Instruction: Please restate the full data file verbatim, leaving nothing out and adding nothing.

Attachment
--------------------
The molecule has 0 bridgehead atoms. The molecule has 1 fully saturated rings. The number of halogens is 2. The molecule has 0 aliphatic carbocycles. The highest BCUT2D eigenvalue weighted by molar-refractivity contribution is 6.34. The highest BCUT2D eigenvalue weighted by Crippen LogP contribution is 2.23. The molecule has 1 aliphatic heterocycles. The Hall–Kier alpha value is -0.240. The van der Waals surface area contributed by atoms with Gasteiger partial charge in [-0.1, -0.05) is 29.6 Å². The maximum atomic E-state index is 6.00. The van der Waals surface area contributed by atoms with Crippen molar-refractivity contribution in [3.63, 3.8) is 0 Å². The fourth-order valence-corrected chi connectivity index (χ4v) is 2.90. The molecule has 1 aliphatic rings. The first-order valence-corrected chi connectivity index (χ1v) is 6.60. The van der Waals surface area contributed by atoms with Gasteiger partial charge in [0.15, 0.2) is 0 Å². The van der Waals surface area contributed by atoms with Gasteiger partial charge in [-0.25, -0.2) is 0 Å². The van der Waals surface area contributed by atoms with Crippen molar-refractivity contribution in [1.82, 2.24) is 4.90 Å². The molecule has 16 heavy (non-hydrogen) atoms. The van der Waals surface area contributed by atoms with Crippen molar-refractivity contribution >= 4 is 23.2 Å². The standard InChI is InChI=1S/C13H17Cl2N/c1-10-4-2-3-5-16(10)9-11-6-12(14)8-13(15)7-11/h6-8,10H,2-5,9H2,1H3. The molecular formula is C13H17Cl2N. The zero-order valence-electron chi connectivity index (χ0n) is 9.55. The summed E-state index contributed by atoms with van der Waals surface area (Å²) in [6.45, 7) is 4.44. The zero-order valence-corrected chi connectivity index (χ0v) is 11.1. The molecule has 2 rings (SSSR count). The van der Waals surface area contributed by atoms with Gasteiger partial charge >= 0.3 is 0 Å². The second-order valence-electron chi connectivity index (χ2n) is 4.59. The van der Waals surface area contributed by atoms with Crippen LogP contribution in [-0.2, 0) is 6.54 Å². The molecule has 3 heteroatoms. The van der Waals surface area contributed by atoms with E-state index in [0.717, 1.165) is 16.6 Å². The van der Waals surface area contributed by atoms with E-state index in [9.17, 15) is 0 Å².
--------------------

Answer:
The molecule has 0 bridgehead atoms. The molecule has 1 fully saturated rings. The number of halogens is 2. The molecule has 0 aliphatic carbocycles. The highest BCUT2D eigenvalue weighted by molar-refractivity contribution is 6.34. The highest BCUT2D eigenvalue weighted by Crippen LogP contribution is 2.23. The molecule has 1 aliphatic heterocycles. The Hall–Kier alpha value is -0.240. The van der Waals surface area contributed by atoms with Gasteiger partial charge in [-0.1, -0.05) is 29.6 Å². The maximum atomic E-state index is 6.00. The van der Waals surface area contributed by atoms with Crippen molar-refractivity contribution in [3.63, 3.8) is 0 Å². The fourth-order valence-corrected chi connectivity index (χ4v) is 2.90. The molecule has 1 aliphatic rings. The first-order valence-corrected chi connectivity index (χ1v) is 6.60. The van der Waals surface area contributed by atoms with Gasteiger partial charge in [0.15, 0.2) is 0 Å². The van der Waals surface area contributed by atoms with Gasteiger partial charge in [-0.25, -0.2) is 0 Å². The van der Waals surface area contributed by atoms with Crippen molar-refractivity contribution in [1.82, 2.24) is 4.90 Å². The molecule has 16 heavy (non-hydrogen) atoms. The van der Waals surface area contributed by atoms with Crippen molar-refractivity contribution >= 4 is 23.2 Å². The standard InChI is InChI=1S/C13H17Cl2N/c1-10-4-2-3-5-16(10)9-11-6-12(14)8-13(15)7-11/h6-8,10H,2-5,9H2,1H3. The molecular formula is C13H17Cl2N. The zero-order valence-electron chi connectivity index (χ0n) is 9.55. The summed E-state index contributed by atoms with van der Waals surface area (Å²) in [6.45, 7) is 4.44. The zero-order valence-corrected chi connectivity index (χ0v) is 11.1. The molecule has 2 rings (SSSR count). The van der Waals surface area contributed by atoms with Gasteiger partial charge >= 0.3 is 0 Å². The second-order valence-electron chi connectivity index (χ2n) is 4.59. The van der Waals surface area contributed by atoms with Crippen LogP contribution in [-0.2, 0) is 6.54 Å². The molecule has 3 heteroatoms. The van der Waals surface area contributed by atoms with E-state index in [0.717, 1.165) is 16.6 Å². The van der Waals surface area contributed by atoms with E-state index in [9.17, 15) is 0 Å².